Many military experts are enthusiastic about this departure from the Bush administration’s approach, which they commonly describe with a proverb: “When all you have is a hammer, every problem looks like a nail.”
Eaton, the retired general supporting Clinton, admits that, just like Obama’s own supporters from the military, he is ultimately making a personal judgment call about her personality and temperament. “There is a toughness to this lady,” he says. But it is not because she fought in any more wars than Obama. “I am convinced of that, with everything that Hillary Clinton has been through for the last 15 or 16 years from the Republican Party, from government, from her husband.”
McCain, who still bears the physical scars of his captivity in Vietnam, will no doubt continue to campaign on his war experience and national security record — it’s considered by many to be the turf where he is strongest. But if his Democratic opponent — whether Clinton or Obama — can shift the discussion to leadership qualities, it may help disarm the Republican nominee.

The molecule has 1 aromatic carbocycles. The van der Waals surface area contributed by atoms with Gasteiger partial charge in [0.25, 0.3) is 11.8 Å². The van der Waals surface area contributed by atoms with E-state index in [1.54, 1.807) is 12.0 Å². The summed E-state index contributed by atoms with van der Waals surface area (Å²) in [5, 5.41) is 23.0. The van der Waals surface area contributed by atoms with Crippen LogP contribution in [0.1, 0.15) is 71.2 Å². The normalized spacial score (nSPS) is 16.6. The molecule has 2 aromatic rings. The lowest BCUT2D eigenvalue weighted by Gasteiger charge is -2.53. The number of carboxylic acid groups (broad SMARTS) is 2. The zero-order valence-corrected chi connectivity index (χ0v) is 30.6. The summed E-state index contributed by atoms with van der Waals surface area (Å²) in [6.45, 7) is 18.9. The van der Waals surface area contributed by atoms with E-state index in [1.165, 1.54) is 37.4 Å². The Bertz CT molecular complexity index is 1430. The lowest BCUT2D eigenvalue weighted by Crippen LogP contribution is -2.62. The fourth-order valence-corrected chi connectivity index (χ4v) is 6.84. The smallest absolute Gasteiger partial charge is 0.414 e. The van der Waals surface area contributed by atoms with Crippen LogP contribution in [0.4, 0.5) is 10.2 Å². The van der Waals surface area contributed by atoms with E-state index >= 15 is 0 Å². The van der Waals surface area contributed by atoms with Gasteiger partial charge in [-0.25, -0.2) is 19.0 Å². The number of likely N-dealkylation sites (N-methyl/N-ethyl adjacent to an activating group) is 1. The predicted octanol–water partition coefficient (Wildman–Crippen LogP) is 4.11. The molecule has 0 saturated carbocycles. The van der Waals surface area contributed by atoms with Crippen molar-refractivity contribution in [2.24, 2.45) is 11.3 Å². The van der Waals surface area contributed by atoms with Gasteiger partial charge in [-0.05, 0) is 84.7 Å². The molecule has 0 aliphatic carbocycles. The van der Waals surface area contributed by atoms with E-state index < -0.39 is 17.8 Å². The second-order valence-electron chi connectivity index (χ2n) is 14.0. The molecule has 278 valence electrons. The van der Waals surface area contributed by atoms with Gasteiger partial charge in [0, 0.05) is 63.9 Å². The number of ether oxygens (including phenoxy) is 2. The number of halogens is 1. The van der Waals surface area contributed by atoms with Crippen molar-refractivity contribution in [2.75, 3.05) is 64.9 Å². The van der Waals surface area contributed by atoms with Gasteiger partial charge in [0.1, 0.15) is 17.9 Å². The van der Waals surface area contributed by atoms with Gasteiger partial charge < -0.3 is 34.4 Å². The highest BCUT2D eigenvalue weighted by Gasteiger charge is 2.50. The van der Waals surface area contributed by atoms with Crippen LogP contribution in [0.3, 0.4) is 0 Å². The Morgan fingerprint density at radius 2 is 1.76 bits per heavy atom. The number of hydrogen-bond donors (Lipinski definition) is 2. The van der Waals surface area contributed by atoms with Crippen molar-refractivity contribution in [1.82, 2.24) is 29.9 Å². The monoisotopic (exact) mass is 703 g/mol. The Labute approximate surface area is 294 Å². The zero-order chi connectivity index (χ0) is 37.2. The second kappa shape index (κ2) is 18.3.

Retired Rear Adm. John Hutson, who has been a Republican his entire adult life, but who now supports Obama, put it this way about facing a national security crisis: “When everybody else goes nuts, the president of the United States needs to get cooler and cooler.”